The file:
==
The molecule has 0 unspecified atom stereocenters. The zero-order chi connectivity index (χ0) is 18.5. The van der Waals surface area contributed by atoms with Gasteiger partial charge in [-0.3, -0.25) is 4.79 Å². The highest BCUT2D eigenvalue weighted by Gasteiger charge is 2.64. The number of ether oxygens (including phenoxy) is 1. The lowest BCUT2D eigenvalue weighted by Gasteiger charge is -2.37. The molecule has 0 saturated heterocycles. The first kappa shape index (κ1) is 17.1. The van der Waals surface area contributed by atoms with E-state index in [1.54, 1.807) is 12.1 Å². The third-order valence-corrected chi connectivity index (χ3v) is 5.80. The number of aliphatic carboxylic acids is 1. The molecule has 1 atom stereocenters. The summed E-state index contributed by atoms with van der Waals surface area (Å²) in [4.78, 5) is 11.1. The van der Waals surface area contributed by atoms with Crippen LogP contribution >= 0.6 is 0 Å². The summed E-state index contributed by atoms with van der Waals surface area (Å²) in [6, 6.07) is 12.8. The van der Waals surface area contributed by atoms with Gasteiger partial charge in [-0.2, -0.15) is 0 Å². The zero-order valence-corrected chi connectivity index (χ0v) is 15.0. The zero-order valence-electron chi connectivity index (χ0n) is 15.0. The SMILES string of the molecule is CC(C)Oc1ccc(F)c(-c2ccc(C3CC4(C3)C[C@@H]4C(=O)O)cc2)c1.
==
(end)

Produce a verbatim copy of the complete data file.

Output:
The molecule has 0 unspecified atom stereocenters. The zero-order chi connectivity index (χ0) is 18.5. The van der Waals surface area contributed by atoms with Gasteiger partial charge in [-0.3, -0.25) is 4.79 Å². The highest BCUT2D eigenvalue weighted by Gasteiger charge is 2.64. The number of ether oxygens (including phenoxy) is 1. The lowest BCUT2D eigenvalue weighted by Gasteiger charge is -2.37. The molecule has 0 saturated heterocycles. The first kappa shape index (κ1) is 17.1. The van der Waals surface area contributed by atoms with E-state index in [1.54, 1.807) is 12.1 Å². The third-order valence-corrected chi connectivity index (χ3v) is 5.80. The number of aliphatic carboxylic acids is 1. The molecule has 1 atom stereocenters. The summed E-state index contributed by atoms with van der Waals surface area (Å²) in [4.78, 5) is 11.1. The van der Waals surface area contributed by atoms with Crippen LogP contribution >= 0.6 is 0 Å². The summed E-state index contributed by atoms with van der Waals surface area (Å²) in [6, 6.07) is 12.8. The van der Waals surface area contributed by atoms with Gasteiger partial charge in [-0.2, -0.15) is 0 Å². The zero-order valence-corrected chi connectivity index (χ0v) is 15.0. The zero-order valence-electron chi connectivity index (χ0n) is 15.0. The SMILES string of the molecule is CC(C)Oc1ccc(F)c(-c2ccc(C3CC4(C3)C[C@@H]4C(=O)O)cc2)c1.